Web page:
Barr says, “We saw this link most clearly in the families dealing with river erosion, and it seemed to be the combination of river erosion being both predictable and cataclysmic that created that link” adding, “Flooding was predictable and devastating but not cataclysmic”.
The families HRW interviewed were very accustomed to having to replant their crops. “Cyclones were cataclysmic but not predictable”—so families had to respond afterwards but had very little ability to plan beforehand.
“With river erosion, however, families would see the fields and homes of their neighbors closer to the river be washed away and those families permanently displaced, and they would know that within two or three or five years the river was coming for them. One of the ways they coped with the fact that they knew they would be displaced was by trying to find a marriage for their daughter that they hoped would ensure her safety and that would reduce their family size”.
Recent UNICEF data shows that 59% of girls in Bangladesh are married by 18 and 22% are married by 15. This is one of the highest rates in the world, and the highest in Asia. Globally a girl is married almost every 2 seconds, among which 21% of girls marry before 18 and 5% before 15.
However, the UNICEF report also shows that the custom of child marriage has decreased globally in the past decade. The most progress has been observed in South Asia where a girl’s risk of marrying in childhood has dropped from approximately 50% to 30%. The practice is more common among girls than boys, 4% of boys in Bangladesh marry before age 18.
Child marriage is still widespread across the globe where the total number of girls married in their childhood accounts for 12 million per year. One of the targets set in United Nations Sustainable Development Goals (SDG 5.3) is to end child marriage by 2030, but without increasing the rate of progress “more than 150 million additional girls will marry before their 18th birthday by 2030”.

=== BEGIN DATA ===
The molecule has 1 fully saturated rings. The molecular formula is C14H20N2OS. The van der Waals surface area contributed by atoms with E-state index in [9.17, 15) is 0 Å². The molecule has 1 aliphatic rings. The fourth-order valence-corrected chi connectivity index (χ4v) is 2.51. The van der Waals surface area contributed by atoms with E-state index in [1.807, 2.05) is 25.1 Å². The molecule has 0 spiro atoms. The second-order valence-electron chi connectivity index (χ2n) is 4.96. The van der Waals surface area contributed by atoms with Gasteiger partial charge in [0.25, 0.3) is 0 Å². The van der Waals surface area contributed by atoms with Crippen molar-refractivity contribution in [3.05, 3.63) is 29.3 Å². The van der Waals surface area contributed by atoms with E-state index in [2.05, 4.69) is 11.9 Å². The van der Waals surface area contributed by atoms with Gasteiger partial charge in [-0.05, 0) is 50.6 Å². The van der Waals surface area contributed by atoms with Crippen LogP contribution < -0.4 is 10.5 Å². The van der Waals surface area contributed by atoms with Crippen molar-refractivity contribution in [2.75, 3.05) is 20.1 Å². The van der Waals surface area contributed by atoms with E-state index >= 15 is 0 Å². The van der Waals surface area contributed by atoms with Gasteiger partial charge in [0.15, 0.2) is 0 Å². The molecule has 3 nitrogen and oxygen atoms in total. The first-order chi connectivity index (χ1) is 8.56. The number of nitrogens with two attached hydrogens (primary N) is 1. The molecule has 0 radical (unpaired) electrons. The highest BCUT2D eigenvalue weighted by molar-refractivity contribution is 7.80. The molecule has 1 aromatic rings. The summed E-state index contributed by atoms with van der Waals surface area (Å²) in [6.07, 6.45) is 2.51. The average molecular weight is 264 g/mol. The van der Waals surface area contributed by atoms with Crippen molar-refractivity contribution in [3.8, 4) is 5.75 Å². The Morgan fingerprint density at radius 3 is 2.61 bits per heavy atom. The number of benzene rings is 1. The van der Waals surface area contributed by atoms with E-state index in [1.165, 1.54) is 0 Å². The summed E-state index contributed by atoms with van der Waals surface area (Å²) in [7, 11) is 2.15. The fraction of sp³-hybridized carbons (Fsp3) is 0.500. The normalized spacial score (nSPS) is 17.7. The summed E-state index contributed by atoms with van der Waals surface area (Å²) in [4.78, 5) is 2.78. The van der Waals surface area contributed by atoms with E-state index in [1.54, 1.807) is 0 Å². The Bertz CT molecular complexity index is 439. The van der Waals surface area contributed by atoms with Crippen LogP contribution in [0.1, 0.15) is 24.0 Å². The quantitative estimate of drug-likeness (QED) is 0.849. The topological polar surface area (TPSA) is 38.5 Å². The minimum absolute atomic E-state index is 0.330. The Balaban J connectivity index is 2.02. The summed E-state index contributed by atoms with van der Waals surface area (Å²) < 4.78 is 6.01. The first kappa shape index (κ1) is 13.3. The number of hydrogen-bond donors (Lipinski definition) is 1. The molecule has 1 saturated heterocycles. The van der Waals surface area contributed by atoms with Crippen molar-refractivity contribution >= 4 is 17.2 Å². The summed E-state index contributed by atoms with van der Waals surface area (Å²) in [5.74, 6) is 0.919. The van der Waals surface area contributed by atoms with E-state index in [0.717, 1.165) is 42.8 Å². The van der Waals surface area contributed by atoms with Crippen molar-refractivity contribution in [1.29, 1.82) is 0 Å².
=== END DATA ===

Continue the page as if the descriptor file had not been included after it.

Barr told IPS that child marriage issue in regards to climate change and natural disaster should be addressed by governments by ensuring the agencies responsible for addressing climate change and natural disasters participate in developing and implementing the national action plan to end child marriage by 2030.
And the plan plays specific attention to how climate change and natural disasters (and other disasters such as conflict, displacement) can increase the risk of child marriage and includes steps to mitigate that risk; she also asks for the governments to “Integrate child marriage prevention into all government planning in relation to disaster risk reduction and climate change mitigation”.
“Taking baby steps like boosting the sense of awareness among the individuals and community to exercise the common best practices to preserve the environment might dramatically increase the progress of the bigger change we want to see at the global level.”
An inspiring story from UNICEF is about a Bangladeshi young woman Smriti (19) from Barisal district, who is working with YouthNet for Climate Justice, a UNICEF-supported network, spreading awareness about global warming to her community discusses about climate change and its connection to the increased rates of child marriage.
Smriti says “It is hard to gather people to talk about this, but so often, I’ll stop in a tea shop, or stop a group of people, and engage them that way”.
While talking to IPS about child bride issue from a broad perspective regardless of the effect of climate change, Barr stressed that in terms of every other country where child marriage continues, one of the most fundamental driver of child marriage is gender inequality and valuing girls less than boys.
Research shows, secondary education for girls must continue to be encouraged; it opens up doors for their future careers with vocational advancement, making them highly likely to achieve economic empowerment; and as a result they are able to pull themselves and their family out of poverty, as well as act as an encouragement for their next generation to continue to narrow the gender inequality gap which in turn will create fewer child brides.